Peripheral Artery Disease (PAD) and Sleep
Leg discomfort and other symptoms of peripheral artery disease (PAD), which occur when restricted blood arteries decrease the flow of blood to your limbs, may make it difficult to sleep. Certain sleep issues connected to PAD may also cause this.
PAD is most often caused by atherosclerosis, which occurs when lipids and other debris from your circulation accumulate within your arteries. It often affects the blood circulation to your legs, but it may also affect your arms.
Treatment for PAD and any linked illnesses might help you obtain the rest you need.
What Are the Symptoms of PAD?
The symptoms of PAD, also known as peripheral arterial disease, may vary from minor to severe. Some persons with the disease “may have no symptoms at all,” according to Lee Kirksey, MD, a vascular surgeon at the Cleveland Clinic.
In other circumstances, it leads to issues such as:
Claudication. When you exercise, you may get leg discomfort in your calf or thigh muscles. “Patients typically describe cramping, heaviness, or a charley horse when walking a certain distance,” Kirksey explains. “When they rest, the discomfort… goes away, but when they resume walking a similar distance, the discomfort returns.”
Wounds and other pain. On your toes and feet, you may develop sores or ulcers. Even when you’re not moving, you may have discomfort in your toes or the front of your foot. According to Kirksey, “those symptoms point to very severe peripheral arterial disease.” Individuals experiencing these symptoms may also notice that their legs and feet are chilly, pallid, or numb.
Tissue damage. Critical limb ischemia (CLI) is the stage of PAD that is the most serious. This occurs when the blood supply to your leg is so limited that wounds do not heal. You are in danger of requiring an amputation at this point. Surgery will be required to increase blood flow. Only roughly 1%-2% of PAD patients reach this stage. Amputation will be required for around 30% of them.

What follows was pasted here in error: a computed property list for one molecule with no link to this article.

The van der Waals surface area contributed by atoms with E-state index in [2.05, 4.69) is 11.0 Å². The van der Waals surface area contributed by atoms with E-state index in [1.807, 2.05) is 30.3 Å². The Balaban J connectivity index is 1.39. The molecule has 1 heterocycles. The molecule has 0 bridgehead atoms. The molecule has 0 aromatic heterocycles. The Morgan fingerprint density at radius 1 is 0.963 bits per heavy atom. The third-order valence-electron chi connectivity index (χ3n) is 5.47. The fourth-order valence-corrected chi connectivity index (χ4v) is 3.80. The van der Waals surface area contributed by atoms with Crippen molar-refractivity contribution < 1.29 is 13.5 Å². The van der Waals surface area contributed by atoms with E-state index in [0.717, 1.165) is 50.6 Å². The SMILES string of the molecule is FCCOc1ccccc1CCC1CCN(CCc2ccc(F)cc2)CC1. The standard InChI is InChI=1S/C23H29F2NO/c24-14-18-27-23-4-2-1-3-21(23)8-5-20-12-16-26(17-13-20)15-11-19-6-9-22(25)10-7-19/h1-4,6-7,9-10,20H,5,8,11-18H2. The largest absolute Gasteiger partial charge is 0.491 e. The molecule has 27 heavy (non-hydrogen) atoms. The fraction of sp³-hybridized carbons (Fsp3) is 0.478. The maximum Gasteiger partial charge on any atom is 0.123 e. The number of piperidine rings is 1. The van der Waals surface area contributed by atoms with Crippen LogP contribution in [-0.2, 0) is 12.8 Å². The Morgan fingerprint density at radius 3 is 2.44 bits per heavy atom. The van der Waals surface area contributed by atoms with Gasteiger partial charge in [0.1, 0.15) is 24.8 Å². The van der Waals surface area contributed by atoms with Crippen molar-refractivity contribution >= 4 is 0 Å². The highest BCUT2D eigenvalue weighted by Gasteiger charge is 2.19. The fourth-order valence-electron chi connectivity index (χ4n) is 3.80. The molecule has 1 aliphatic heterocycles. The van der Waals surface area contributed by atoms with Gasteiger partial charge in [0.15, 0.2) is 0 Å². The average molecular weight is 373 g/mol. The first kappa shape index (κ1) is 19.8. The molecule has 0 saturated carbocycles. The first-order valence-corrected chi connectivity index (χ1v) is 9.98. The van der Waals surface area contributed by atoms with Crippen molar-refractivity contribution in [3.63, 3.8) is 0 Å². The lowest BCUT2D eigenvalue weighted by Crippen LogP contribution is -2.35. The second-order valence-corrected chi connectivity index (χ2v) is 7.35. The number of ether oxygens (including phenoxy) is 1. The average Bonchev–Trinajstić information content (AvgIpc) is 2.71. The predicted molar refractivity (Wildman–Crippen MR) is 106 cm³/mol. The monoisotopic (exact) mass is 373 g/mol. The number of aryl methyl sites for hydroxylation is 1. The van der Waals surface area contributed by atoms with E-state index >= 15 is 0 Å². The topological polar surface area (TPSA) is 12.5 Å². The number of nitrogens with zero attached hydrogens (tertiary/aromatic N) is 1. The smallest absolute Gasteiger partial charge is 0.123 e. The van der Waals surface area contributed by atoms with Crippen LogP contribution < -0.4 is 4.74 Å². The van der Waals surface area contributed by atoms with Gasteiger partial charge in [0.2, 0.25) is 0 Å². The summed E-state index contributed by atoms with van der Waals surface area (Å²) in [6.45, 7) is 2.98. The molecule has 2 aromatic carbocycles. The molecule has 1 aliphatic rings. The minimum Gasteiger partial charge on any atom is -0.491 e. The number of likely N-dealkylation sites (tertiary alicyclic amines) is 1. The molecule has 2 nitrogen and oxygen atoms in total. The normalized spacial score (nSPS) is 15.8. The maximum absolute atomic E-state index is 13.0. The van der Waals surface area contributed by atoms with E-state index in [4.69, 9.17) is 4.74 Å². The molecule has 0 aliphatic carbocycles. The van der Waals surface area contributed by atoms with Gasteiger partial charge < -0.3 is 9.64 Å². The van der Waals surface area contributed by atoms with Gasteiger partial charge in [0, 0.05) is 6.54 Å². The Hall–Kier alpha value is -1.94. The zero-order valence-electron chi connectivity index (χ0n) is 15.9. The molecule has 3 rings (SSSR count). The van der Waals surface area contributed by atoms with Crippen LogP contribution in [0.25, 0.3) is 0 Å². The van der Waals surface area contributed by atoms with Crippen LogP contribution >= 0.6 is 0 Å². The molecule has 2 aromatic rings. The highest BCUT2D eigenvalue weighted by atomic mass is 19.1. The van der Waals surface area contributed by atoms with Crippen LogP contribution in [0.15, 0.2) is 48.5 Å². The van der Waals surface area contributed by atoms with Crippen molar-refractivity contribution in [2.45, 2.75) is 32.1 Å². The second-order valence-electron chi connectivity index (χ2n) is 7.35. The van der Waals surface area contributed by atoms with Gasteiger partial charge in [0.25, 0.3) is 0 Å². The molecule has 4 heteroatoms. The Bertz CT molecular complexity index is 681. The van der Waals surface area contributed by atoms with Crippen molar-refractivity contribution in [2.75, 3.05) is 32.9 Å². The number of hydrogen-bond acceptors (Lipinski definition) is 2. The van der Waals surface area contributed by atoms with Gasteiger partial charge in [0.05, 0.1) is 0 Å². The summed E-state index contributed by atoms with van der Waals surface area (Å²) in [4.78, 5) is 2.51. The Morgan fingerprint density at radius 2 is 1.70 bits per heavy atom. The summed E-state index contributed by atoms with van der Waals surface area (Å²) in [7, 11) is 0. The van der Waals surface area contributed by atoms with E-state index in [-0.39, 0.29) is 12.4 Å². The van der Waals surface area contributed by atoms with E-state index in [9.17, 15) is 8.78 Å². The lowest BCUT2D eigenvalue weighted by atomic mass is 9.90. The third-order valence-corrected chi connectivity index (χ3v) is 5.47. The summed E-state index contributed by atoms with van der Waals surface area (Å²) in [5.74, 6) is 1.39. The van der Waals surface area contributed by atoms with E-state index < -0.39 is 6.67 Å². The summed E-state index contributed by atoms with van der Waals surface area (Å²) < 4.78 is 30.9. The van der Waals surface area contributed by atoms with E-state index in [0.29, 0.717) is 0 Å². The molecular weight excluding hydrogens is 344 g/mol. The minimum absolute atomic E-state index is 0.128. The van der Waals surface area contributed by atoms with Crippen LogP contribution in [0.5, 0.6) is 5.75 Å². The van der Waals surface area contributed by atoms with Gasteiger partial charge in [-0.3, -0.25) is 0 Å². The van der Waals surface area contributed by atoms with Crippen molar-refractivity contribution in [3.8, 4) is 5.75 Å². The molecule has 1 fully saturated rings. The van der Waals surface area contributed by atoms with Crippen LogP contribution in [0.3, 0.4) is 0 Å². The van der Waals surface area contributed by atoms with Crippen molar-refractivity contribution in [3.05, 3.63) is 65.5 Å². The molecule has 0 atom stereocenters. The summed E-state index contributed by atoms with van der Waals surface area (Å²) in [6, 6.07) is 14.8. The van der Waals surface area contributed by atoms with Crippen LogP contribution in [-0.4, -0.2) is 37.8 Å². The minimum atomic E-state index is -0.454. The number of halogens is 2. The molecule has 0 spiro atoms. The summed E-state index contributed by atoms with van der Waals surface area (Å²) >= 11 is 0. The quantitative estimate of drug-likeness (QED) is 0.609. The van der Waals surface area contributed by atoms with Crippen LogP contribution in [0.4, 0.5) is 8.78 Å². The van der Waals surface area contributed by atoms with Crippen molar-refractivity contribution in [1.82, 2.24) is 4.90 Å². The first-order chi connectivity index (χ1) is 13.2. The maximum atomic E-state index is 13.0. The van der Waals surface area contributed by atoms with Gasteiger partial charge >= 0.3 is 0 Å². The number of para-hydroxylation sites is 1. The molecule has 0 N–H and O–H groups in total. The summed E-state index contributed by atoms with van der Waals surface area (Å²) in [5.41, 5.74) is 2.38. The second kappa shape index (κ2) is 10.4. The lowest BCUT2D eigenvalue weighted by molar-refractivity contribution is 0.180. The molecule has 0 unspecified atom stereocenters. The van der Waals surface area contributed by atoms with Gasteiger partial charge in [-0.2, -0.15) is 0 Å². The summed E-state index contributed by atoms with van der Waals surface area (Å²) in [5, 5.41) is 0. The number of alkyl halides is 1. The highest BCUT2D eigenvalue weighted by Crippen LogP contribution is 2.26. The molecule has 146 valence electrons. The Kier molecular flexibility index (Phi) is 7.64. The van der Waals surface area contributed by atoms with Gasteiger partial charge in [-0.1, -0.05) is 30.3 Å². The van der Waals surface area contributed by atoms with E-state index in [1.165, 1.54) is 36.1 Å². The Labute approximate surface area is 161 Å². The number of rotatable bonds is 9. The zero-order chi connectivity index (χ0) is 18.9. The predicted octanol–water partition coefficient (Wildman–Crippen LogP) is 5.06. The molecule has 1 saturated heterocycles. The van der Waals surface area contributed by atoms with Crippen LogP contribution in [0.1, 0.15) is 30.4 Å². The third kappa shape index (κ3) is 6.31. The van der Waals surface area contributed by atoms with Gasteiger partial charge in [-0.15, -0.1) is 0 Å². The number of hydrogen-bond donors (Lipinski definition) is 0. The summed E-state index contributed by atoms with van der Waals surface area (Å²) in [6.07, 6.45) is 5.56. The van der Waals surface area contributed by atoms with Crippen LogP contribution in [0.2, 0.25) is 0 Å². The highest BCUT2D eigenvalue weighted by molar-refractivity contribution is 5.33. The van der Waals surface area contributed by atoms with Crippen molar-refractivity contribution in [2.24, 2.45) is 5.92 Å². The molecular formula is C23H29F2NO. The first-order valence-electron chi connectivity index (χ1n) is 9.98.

How Does PAD Affect Your Sleep?
Depending on the severity of your PAD, it might affect your sleep in three ways:
Pain keeps you up. Mild PAD is unlikely to interfere with your sleep. However, with more severe peripheral artery disease, you experience discomfort even when you are not moving. That implies it might happen at night and wake you awake. Tingling in your toes or foot may also wake you up. Standing up or draping your legs over the edge of your bed aids in the circulation of blood to your lower limbs.
Your sleep is impacted by the PAD-related disorder known as sleep apnea. According to Kirksey, “There is a clear connection between (PAD) and obstructive sleep apnea, a sleep disorder that causes frequent nighttime awakenings.” There are instances when they either don’t breathe at all or breathe very little. All of these things are keeping them from sleeping. He asserts that obese people are more prone to experience apnea.
When you stop breathing for a brief period owing to apnea, your oxygen levels drop. According to him, this generates inflammation in your body, which may harm your heart, blood vessels in your brain, and the arteries going to your legs and limbs. This causes artery scarring, which may lead to blockages and PAD.
You awaken from restless legs syndrome, which is related to PAD. 10% to 20% of PAD patients have this sleep problem.
The most common complaint from patients is that they have trouble keeping their legs motionless in sleep. Additionally, Kirksey adds that “their legs’ movement frequently awakens them up. Restless leg syndrome and peripheral arterial disease are connected, albeit they are not necessarily the same thing.
What Are the Risks?
No matter how it happens, it is terrible to go for a long period without getting enough sleep. “Sleep deprivation is associated with coronary artery disease, heart failure, diabetes, an increased risk of heart attack, stroke, and obesity,” claims Kirksey.
If severe leg pain is keeping you up at night, contact your doctor. He announces that “That is a medical emergency.” “They should get in touch with their doctor as soon as possible to set up an appointment.”
If your sleep is often disturbed by restless legs, schedule an appointment as well. Kirksey claims that it “can be related to other neurologic conditions, nerve conditions, diabetes, metabolic disorders, and electrolyte issues.”
Ask your doctor whether you are at risk for PAD regardless of whether you have sleep apnea, especially if you have relatives who have had it.
What Can You Do With PAD to Sleep Better?
If you detect any PAD symptoms, particularly those that keep you up at night, consult your doctor right once. They may examine your condition and provide therapy recommendations.
Exercise may be able to manage a mild case of PAD. Walking is the best option.
A supervised fitness regimen may be recommended by your doctor. This generally comprises walking on a treadmill while being monitored by a nurse, exercise therapist, or physical therapist. They will urge you to continue even if you have leg cramps (claudication).
Most individuals tend to quit walking, claims Kirksey. However, the supervised exercise strategy advises them to endure their pain. This aids the muscles in creating new blood flow routes. And greater sleep at night is likely to follow from that.